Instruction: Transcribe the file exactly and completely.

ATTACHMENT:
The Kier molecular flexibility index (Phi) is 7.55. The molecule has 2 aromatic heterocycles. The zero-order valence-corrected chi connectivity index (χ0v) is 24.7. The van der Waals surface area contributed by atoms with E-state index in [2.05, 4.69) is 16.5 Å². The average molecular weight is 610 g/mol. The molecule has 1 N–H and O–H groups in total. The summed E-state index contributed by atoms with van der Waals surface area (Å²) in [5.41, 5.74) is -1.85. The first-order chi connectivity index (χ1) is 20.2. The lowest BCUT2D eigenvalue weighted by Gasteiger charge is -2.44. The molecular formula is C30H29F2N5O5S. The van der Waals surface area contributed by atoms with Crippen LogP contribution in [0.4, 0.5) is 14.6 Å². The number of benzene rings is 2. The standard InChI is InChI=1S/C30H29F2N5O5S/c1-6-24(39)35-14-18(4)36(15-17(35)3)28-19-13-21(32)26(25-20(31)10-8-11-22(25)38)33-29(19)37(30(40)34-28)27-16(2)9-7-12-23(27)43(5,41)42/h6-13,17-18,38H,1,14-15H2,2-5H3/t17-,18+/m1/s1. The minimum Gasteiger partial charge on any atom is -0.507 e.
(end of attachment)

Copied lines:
The Kier molecular flexibility index (Phi) is 7.55. The molecule has 2 aromatic heterocycles. The zero-order valence-corrected chi connectivity index (χ0v) is 24.7. The van der Waals surface area contributed by atoms with E-state index in [2.05, 4.69) is 16.5 Å². The average molecular weight is 610 g/mol. The molecule has 1 N–H and O–H groups in total. The summed E-state index contributed by atoms with van der Waals surface area (Å²) in [5.41, 5.74) is -1.85. The first-order chi connectivity index (χ1) is 20.2. The lowest BCUT2D eigenvalue weighted by Gasteiger charge is -2.44. The molecular formula is C30H29F2N5O5S. The van der Waals surface area contributed by atoms with Crippen LogP contribution in [0.4, 0.5) is 14.6 Å². The number of benzene rings is 2. The standard InChI is InChI=1S/C30H29F2N5O5S/c1-6-24(39)35-14-18(4)36(15-17(35)3)28-19-13-21(32)26(25-20(31)10-8-11-22(25)38)33-29(19)37(30(40)34-28)27-16(2)9-7-12-23(27)43(5,41)42/h6-13,17-18,38H,1,14-15H2,2-5H3/t17-,18+/m1/s1. The minimum Gasteiger partial charge on any atom is -0.507 e.